The mandapa ceiling is covered with splendid paintings, divided into panels.
This 2.4 m high monolithic sculpture of Lord Ganesha is located at the junction where the road from Hampi branches into two – one going to Hospet and the other to Kamalapura.
Sasivekalu means ‘Mustard seed’ in the local dialect.
About 100 m north of Sasivekalu Ganesha, stands the 4.5 m high monolithic Kadlekalu Ganesha.
Kadlekalu means ‘Gram’ in the local dialect.
Hemakuta Hill Shrines
The Hemakuta Hill lies south of the Virupaksha temple. The best way to access the hills is from Sasivekalu Ganesha – not the shortest, but definitely the cleanest!
The shrines, dating from pre and early Vijaynagara period, are located within a walled complex on the hill.
These shrines display the typical Deccan architecture of the 13th and 14th centuries.
These shrines have simple Shiva lingas in the inner sanctums.
Krishna Temple Complex
This complex was built in 1515 by Krishnadevaraya to commemorate his victory over the Gajapati rulers (of current day Orrisa).
Zenana Enclosure is a fortified quadrangle housing several monuments. Although Zenana means ‘Harem’, there is no historical evidence to justify the name.
The Lotus Mahal, one the key attractions of the Royal Centre, is a beautiful pavilion with an amazing architectural synthesis of Hindu and Islamic styles.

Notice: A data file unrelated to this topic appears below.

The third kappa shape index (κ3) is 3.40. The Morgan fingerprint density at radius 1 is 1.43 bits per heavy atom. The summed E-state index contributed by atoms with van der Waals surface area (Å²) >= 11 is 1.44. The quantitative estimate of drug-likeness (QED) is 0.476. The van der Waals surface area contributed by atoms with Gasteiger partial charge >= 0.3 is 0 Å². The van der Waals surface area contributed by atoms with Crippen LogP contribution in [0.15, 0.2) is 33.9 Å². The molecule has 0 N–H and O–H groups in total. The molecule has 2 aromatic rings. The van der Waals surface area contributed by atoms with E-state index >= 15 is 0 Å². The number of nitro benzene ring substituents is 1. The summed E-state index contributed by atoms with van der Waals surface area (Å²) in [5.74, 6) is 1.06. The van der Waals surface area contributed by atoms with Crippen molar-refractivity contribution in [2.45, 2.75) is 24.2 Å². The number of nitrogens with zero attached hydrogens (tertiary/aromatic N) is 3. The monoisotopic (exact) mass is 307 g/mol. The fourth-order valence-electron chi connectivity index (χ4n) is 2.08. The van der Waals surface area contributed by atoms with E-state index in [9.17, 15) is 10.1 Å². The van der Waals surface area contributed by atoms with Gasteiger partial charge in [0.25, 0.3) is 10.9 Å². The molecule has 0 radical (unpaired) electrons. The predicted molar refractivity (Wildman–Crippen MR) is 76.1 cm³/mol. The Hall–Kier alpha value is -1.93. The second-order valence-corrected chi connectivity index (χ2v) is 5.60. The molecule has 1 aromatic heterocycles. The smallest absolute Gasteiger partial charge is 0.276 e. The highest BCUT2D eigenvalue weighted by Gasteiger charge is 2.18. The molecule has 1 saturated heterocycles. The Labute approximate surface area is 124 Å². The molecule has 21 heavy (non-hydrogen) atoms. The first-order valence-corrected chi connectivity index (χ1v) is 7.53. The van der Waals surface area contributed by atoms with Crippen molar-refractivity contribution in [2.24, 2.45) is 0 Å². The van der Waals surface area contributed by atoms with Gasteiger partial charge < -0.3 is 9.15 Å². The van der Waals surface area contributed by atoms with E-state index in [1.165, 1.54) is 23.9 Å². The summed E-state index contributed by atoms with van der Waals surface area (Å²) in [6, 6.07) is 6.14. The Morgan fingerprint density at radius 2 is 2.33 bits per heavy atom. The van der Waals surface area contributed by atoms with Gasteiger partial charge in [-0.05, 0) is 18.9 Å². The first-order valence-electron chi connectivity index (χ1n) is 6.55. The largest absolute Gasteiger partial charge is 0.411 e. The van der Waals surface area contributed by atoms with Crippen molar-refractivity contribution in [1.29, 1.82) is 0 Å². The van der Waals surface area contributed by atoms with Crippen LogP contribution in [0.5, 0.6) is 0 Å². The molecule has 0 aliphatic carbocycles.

It gets its name from the lotus bud carved on the vaulted ceiling.
This pavilion is the best preserved monument in the Royal Centre.
This 11 chambered building, east of the Zenana Enclosure, was used for housing elephants.
This temple dedicated to Virupaksha was once partially buried. Hence the name (duh!). It is set well below ground, resulting in the temple interiors being flooded with water from the surrounding fields. This served as the private temple for the royal household.
This section consists of 15 palace ruins, which were occupied by the courtiers of Vijaynagara. The entire complex can be viewed from a Vista Point atop a nearby boulder.
Mohammadan Watch Tower
This watch tower is located across the road from Noblemen’s Quarters.
A stairwell in one corner of the pavilion leads to the top floor.
This 16th century temple is dedicated to Lord Shiva.
Despite the name, this Indo-Saracenic water pavilion was built for the courtiers and their lady companions.
This temple dedicated to Lord Rama (Ramachandra) served as the private temple for the Vijaynagara Kings. It was built by Devaraya I in the 15th Century.
The outer facade of the compound walls depict processions of elephants, horses, dancers, and soldiers.
Scenes from the Ramayana have been carved on the inner facade of the compound walls.
Also known as Dasara Dibba, this layered platform used to be the center of the celebrations during the nine-day Navaratri festival.
It provides excellent panoramic views of the surrounding area.
Square Stepped Tank
A few meters south of Mahanavami Dibba lies the aqueduct fed stepped tank with symmetrically disposed flight of stairs.
This bath has a large open Mantapa with a now defunct octagonal water feature.